When you talk about what we'd call hillbilly music -- fiddle, jug, banjo, and other like instruments — the immediate association one makes is with the hardscrabble farmers of the Appalachians in Tennessee. You think of poor white people singing the old Irish and Scottish folk tunes they changed to suit their environment and temperament. The furthest thing from your mind is going to be young black musicians.
Yet if you think about it, the Carolina Chocolate Drops are not as much of an anomaly as you'd first think with their old time banjo and fiddle tunes. The thing about the whole country blues tradition -- and you realize the most logical explanation is it had its roots in the music of the hills -- was there were black people singing the music at one time.
One simply needs to remember there were slaves in the Carolinas and black people would have been exposed to that music much as their counterparts in the Deep South were to the spirituals of their masters for it to make sense. But it still comes as a shock to see and hear three young black musicians playing the music of the Tennessee Valley. But there they are: Rhiannon Giddens on banjo, fiddle, and voice; Justin Robinson, fiddle and voice; and Dom Flemmons, guitar, banjo, jug, harmonica, snare, and voice, belting out the tunes you'd hear from any string band.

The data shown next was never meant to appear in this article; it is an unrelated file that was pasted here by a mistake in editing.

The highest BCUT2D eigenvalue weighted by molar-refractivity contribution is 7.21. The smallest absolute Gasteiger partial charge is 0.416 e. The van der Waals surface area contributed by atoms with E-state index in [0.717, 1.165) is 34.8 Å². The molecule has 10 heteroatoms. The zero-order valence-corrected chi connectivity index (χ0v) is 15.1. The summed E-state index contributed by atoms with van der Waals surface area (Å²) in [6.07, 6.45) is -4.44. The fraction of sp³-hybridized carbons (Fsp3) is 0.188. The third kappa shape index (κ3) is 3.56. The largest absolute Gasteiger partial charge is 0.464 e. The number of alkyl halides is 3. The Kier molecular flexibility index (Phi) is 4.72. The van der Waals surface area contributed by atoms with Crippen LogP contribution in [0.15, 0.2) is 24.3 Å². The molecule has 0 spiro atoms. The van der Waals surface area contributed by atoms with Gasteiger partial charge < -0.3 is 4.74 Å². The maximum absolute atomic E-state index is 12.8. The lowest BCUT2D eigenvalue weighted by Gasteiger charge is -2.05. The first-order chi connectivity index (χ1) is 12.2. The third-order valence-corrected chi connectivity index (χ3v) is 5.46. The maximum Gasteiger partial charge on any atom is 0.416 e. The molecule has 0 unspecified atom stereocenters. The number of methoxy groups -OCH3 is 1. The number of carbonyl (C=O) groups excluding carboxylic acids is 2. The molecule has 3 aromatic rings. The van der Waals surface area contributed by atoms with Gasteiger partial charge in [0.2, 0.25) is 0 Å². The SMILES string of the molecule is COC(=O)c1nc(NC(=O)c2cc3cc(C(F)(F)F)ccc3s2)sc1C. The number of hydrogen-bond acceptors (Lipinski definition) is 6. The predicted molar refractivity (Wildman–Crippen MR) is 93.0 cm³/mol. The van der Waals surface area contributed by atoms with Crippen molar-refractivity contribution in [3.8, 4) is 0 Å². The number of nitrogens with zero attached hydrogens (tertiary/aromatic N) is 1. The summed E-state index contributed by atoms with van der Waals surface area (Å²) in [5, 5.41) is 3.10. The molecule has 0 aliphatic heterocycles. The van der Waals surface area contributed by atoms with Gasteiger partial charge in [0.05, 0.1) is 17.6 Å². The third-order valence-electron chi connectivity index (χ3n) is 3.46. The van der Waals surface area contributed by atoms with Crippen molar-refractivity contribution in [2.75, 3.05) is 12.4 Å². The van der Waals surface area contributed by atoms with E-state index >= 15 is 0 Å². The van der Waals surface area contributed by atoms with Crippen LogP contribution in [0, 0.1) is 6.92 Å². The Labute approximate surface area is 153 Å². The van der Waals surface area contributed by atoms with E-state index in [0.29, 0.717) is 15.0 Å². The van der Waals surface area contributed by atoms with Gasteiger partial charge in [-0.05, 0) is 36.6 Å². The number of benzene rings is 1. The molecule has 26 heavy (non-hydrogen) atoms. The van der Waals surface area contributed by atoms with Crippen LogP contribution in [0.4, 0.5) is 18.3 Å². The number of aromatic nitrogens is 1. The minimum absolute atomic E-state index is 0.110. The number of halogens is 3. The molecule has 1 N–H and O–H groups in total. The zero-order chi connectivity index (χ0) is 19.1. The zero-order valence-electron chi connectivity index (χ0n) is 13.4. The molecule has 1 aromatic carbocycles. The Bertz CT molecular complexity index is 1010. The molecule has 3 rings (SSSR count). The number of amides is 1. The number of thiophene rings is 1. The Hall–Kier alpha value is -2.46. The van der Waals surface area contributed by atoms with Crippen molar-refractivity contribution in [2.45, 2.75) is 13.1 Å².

Of course, the other thing to remember is the banjo was introduced to North America by slaves from Africa, so it shouldn't be considered such an oddity. But it is to our contemporary eyes and minds that have established for us how things are supposed to be. That there has been little or no interest in this type of music, except as a historical oddity, has also meant it's been kept out of the public eye for quite some time as well.
The North Carolina Piedmont style of playing they represent hasn't had many proponents recently, so they are picking up the threads of something that has been long ago put down except for a few old time musicians who have kept the music alive. It was in April of 2005, at the Black Banjo Gathering in Boone, North Carolina, that the three members of the Carolina Chocolate Drops met and discovered they shared a common passion for this old time music.
They attached themselves to an elderly fiddle player, Joe Thompson, and spent Thursday nights at his home learning the ins and outs of their new craft. In two days, last April, the 11th and 12th, only a year after they first met, they entered a studio to make their first recording Dona Got a Ramblin' Mind, a collection of traditional songs that range from the gospel themed, "Starry Crown," to the more secular, "Ol' Corn Likker".